Losiny Ostrov National Park
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|Losiny Ostrov National Park|
Upper Yauza Swamps, the city of Balashikha
|Area||116 km2 (45 sq mi)|
Losiny Ostrov National Park (Russian: Национальный парк "Лосиный Остров", literally - Elk (Moose) Island) is the first national park of Russia. It is located in Moscow and Moscow Oblast and is the third largest forest in a city of comparable size, after Table Mountain National Park (Cape Town) and Pedra Branca State Park (Rio de Janeiro).
Losiny Ostrov is one of a few locations in Moscow where one can see wild animals in their natural environment, including the moose. In total there are 44 species of mammals and 170 bird species, 9 amphibian species, 5 reptile species and 19 fish species.
The total area of the national park in 2001 was 116.21 km², (28,717 acres). Forest occupied 96.04 km² (83% of area) of the total, of which 30.77 km² (27%) fall within the boundaries of Moscow city. Other land types in the park include 1.69 km² (2%) of water and 5.74 km², or 5% of swamp. An additional 66.45 km² is reserved for expansion of the park.
The park is divided into the three functional zones:
- Especially protected, 53.94 km² (47%), closed to the public;
- For training and excursion, 31.30 km² (27%) is open for restricted visits along established routes;
- Recreational, 29.81 km² (26%), is open for mass entry.
Geographically, the park occupies the joint of the Meshchera Lowlands and Klin-Dmitrov chine, which is the watershed of the Moskva River and Klyazma River. The relief of the territory is a slightly undulating plain. The true altitudes of the locality vary from 146 m (floodlands of the Yauza River) to 175 m above sea level. In the center part of the park relief is expressed weakly. The most picturesque locality is on the southwest of the park, where the above-floodplain terraces of the Yauza River are clearly expressed with the sufficiently steep slopes to its floodlands.
The sources of the Yauza and the Pekhorka can be found on the territory of the park. The natural riverbed of the Yauza was practically destroyed in the course of peateries in the 1950s-1970s. The riverbed of the Pekhorka is vastly changed after the Akulovo hydro-electric station was built. The Yauza has several inflows here, the largest of which is the Ichka.
In Moscow, the national park area is crossed by the Moscow Little Ring Railway. The Belokamennaya Station is located inside the park. The portions of the park which belong to Moscow and to Moscow Oblast are separated by the Moscow Ring Road, which is a multi-lane dual carriageway.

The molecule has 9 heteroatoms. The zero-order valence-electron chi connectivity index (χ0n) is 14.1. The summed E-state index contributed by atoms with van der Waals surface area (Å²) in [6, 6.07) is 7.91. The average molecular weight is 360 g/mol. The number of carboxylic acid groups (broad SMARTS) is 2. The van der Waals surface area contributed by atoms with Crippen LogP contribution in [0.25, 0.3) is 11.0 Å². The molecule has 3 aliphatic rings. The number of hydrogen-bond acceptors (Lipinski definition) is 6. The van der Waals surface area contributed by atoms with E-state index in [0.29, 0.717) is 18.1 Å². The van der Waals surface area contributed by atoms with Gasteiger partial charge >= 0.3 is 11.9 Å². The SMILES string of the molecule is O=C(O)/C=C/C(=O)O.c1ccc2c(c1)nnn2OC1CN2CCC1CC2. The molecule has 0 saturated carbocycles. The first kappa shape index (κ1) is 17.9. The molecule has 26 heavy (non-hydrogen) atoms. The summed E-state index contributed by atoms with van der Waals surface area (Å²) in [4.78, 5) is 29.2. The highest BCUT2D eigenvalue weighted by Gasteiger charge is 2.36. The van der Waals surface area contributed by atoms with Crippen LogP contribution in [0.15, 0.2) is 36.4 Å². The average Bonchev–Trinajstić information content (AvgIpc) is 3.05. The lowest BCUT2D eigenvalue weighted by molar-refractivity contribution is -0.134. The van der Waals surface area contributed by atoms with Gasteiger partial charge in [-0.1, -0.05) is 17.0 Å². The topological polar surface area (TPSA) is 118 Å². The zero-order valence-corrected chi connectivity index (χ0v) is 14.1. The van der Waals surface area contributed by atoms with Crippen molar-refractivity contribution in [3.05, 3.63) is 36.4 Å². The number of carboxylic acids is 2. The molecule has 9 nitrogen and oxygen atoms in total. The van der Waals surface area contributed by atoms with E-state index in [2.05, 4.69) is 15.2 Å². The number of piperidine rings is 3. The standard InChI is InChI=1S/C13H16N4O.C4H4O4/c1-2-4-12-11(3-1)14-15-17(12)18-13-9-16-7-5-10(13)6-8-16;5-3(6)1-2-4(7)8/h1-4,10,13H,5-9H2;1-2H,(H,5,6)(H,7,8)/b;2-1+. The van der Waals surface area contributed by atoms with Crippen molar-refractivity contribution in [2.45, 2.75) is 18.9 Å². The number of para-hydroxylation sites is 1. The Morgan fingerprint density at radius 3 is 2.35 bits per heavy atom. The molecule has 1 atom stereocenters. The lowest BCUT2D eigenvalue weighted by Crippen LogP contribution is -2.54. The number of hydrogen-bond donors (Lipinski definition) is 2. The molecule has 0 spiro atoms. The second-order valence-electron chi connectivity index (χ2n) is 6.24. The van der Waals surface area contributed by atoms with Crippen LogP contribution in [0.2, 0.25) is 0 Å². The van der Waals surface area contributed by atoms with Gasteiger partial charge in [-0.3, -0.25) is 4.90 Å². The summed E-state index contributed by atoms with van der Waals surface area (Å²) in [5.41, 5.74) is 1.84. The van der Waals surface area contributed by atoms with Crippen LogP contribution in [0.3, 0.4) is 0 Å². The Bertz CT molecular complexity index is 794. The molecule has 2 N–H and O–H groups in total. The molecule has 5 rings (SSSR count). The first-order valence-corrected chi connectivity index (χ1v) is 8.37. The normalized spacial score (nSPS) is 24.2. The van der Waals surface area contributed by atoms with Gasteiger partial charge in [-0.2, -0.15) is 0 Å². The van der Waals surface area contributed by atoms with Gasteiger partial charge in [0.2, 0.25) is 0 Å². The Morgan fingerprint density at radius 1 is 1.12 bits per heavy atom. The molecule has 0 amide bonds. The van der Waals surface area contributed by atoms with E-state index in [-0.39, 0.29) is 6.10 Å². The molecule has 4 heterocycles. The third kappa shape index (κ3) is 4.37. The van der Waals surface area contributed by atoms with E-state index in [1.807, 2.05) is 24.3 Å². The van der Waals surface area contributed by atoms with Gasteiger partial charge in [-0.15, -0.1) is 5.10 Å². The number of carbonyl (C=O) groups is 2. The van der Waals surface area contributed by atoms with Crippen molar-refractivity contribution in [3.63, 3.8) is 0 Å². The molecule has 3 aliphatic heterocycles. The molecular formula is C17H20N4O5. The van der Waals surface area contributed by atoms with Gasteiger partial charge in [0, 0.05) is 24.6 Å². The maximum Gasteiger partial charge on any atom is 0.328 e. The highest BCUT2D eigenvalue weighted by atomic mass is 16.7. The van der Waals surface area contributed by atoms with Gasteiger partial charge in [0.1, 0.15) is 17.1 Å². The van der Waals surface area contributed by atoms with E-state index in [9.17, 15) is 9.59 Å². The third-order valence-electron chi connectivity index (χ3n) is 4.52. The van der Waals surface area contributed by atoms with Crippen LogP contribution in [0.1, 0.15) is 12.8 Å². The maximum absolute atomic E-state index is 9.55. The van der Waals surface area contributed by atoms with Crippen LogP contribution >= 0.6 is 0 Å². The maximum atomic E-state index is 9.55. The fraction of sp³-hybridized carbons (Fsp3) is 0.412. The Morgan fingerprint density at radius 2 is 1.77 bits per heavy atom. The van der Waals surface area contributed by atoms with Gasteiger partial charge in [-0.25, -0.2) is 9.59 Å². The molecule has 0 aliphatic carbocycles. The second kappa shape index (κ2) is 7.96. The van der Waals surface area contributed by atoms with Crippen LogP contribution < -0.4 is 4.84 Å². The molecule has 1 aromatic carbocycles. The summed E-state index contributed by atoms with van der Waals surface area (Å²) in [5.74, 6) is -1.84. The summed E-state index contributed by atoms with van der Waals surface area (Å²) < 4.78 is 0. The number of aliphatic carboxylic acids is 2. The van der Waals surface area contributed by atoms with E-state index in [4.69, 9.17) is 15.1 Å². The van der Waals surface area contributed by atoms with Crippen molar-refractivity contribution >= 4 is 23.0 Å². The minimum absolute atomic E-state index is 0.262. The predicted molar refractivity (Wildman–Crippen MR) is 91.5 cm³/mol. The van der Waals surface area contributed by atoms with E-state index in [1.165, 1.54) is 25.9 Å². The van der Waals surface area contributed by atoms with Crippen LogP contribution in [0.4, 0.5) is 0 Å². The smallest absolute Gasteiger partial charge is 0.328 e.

Losiny Ostrov National Park was created in 1983 on the land which since ancient times served as the strictly guarded hunting area of Russian Grand Princes and tsars. Its territory was declared reserved in 1799, the first forest management was established here in 1842, and the idea of the creation of the national park was expressed as early as 1909.
This place is known from the 14th century, in particular, from the testaments of Russian princes - Ivan Kalita, Dmitri Donskoi, Vladimir of Serpukhov and their descendants. In them plowed lands and the forests, located on the territory of the present national park, are mentioned. Later, this region became the place for hunting by the tsars, and the land of the future park came under protection. During the Time of Troubles, the economic activity here was abruptly reduced, former plowed land was overgrown with forest. The prosperity of the Losiny Ostrov as a hunting area was due to Tsar Alexis.
After the transfer of the capital to Saint Petersburg, this territory lost its value as a tsarist hunting ground, but the government property continued to be guarded by imperial edicts. Approximately at this time the territory finally became named Losiny Ostrov or Pogonny Losiny Ostrov. In 1798, these forests passed to the management of the newly formed forest department. In the middle of the 19th century the Losinoostrovskaya lesnaya dacha was opened, and the period of systematic forestry began. In 1934, the Losiny Ostrov was included in the 50 kilometers long greenbelt of Moscow.
A large area of the forest was cut during World War II. From this time on, the future national park has suffered from arbitrary seizures of land for vegetable gardens, intense pasturing of cattle, and even illegal cuttings. In the late 1950s, construction of Moscow Ring Road split the forest to inner and outer (larger) sectors. In 1979, the united resolution of the Moscow urban and provincial Soviets of People’s Deputies organized the Losiny Ostrov as a natural park. In 1983 the decision of the Council of Ministers of the RSFSR formed the national park.
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